Former LA cop hunted over killings

Christopher Jordan Dorner. REUTERS/Irvine Police Department
Christopher Jordan Dorner. REUTERS/Irvine Police Department
Authorities in California have launched a manhunt for a fired Los Angeles policeman who threatened "warfare" on cops in an Internet manifesto and was suspected in a string of shootings targeting officers and their families in which three people died.

The violence began with the weekend slayings of a campus safety officer and his fiancee, the daughter of a retired Los Angeles police captain who represented the accused gunman in disciplinary proceedings and who he blamed for his dismissal from the force.

Then, earlier this week, investigators learned that the suspect in that shooting, Christopher Dorner, 33, had posted an online declaration of grievances.

"This is a vendetta against all of Southern California law enforcement, and it should be seen as such," Los Angeles Police Chief Charlie Beck told reporters.

"He knows what he's doing. We trained him. ... He was also a member of the Armed Forces. It is extremely worrisome and scary, especially to the police officers involved," he added.

Police closed in Dorner at least once early on Thursday when two Los Angeles police officers exchanged gunfire with him in the city of Corona, leaving one of the officers grazed in the head by a bullet, police said.

Two other officers were ambushed, with one killed, about 20 minutes later while sitting in their patrol car at a traffic light in the adjacent town of Riverside, about 100km east of Los Angeles.

The officer who died was an 11-year veteran of the Riverside force. His partner was severely wounded but expected to fully recover, police said.

Dorner, who was fired from the Los Angeles Police Department in September 2008 after more than three years as an officer, also held the rank of lieutenant in the U.S. Navy Reserves, police and Navy officials said.

Beck said Dorner was presumed to be armed with multiple weapons, including an assault rifle. He said that threats contained in Dorner's rambling, multi-page Facebook manifesto had prompted police to dispatch more than 40 security details to protect people thought to be in danger of attack.


At a separate news conference, Riverside Police Chief Sergio Diaz said he hoped Dorner could be captured without further bloodshed but warned that he was mobile and extremely dangerous.

"This is a somewhat unprecedented, or at least rare occurrence - a trained, heavily armed person who is hunting for police officers," he said.

The manifesto, quoted by various news media on Thursday, appeared to have been removed from the social network site, but Los Angeles television station KTLA posted a full copy of the document on its website.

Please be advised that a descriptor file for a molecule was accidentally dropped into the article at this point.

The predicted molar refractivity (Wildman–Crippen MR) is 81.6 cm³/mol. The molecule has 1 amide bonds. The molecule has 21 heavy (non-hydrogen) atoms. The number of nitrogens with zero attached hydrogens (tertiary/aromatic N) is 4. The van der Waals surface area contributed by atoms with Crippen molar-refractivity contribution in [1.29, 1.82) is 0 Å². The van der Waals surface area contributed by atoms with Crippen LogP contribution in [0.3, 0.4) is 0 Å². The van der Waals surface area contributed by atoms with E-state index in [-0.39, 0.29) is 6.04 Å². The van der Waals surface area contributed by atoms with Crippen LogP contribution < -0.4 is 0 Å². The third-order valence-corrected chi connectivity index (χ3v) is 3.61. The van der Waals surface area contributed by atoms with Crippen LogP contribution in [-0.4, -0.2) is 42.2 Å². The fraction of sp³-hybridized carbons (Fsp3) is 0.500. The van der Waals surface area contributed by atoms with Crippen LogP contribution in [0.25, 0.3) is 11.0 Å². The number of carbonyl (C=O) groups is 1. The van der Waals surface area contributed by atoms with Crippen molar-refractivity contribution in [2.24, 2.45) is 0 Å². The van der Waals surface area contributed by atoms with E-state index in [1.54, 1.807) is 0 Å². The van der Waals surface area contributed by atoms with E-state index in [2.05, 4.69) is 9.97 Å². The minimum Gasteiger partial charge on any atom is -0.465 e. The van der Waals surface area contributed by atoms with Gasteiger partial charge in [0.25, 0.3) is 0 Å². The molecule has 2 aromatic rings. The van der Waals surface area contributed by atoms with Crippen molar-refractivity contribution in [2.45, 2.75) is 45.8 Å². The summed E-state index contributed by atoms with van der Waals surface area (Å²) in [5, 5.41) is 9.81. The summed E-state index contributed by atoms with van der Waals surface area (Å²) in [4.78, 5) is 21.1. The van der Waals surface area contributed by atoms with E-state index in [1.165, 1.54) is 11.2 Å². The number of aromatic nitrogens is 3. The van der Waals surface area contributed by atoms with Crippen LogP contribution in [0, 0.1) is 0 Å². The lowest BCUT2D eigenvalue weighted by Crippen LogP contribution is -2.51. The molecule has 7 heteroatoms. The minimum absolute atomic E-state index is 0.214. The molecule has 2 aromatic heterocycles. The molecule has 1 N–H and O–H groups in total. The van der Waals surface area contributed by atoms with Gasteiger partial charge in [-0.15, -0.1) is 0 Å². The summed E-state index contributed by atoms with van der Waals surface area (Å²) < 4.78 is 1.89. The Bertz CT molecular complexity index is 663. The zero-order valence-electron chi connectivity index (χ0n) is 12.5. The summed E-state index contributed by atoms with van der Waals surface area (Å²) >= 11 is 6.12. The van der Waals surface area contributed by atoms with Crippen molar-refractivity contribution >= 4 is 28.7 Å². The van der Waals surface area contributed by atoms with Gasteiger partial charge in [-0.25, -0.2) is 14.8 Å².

"The violence of action will be high. ... I will bring unconventional and asymmetrical warfare to those in LAPD uniform whether on or off duty," Dorner wrote in the message. "The attacks will stop when the department states the truth about my innocence."

Dorner first came to the public's attention on Wednesday when he was named as a suspect in the weekend slayings of Monica Quan, an assistant basketball coach at California State University Fullerton, and her fiance, Keith Lawrence, a University of Southern California public safety officer.

Quan's father, retired LAPD Captain Randy Quan, had represented Dorner in disciplinary hearings that led to his termination from the department in September 2008 for making false statements, police said.

"I never had the opportunity to have a family of my own , I'm terminating yours," he wrote in a portion of his manifesto addressed to Randy Quan.

Dorner was said to be driving a dark gray pickup truck on Thursday, after what police believe was an aborted attempt Wednesday night to steal a boat from a yacht club in San Diego.


He tied up the owner of a 45-foot vessel moored at the Southwestern Yacht Club, but was unable to get the boat's engine started and fled the scene, police Detective Gary Hassen said. The boat owner was unhurt.

The California Highway Patrol issued an alert on Dorner to law enforcement throughout the state after the Riverside shootings.

Los Angeles police placed officers on a tactical alert and grounded all motorcycle patrols as a precaution, an LAPD police spokeswoman said.

The manhunt also led to the wounding of two bystanders by police before dawn in Torrance, just south of Los Angeles, where officers on a security detail opened fire on a pickup truck resembling the one Dorner was thought to be driving, Beck said. He said the truck was being driven with its headlights out.

One victim suffered a minor gunshot wound and the second was listed in stable condition with two gunshot wounds.

"Tragically, we believe this was a case of mistaken identity by the Los Angeles police officers," Beck said.

The Los Angeles Times reported that the two victims were both women delivering newspapers.

Later in the morning, police in San Diego swarmed a residential facility near a military base as unconfirmed reports surfaced that a suspect had barricaded himself inside a building. Police said the incident turned out to be unrelated to the manhunt.


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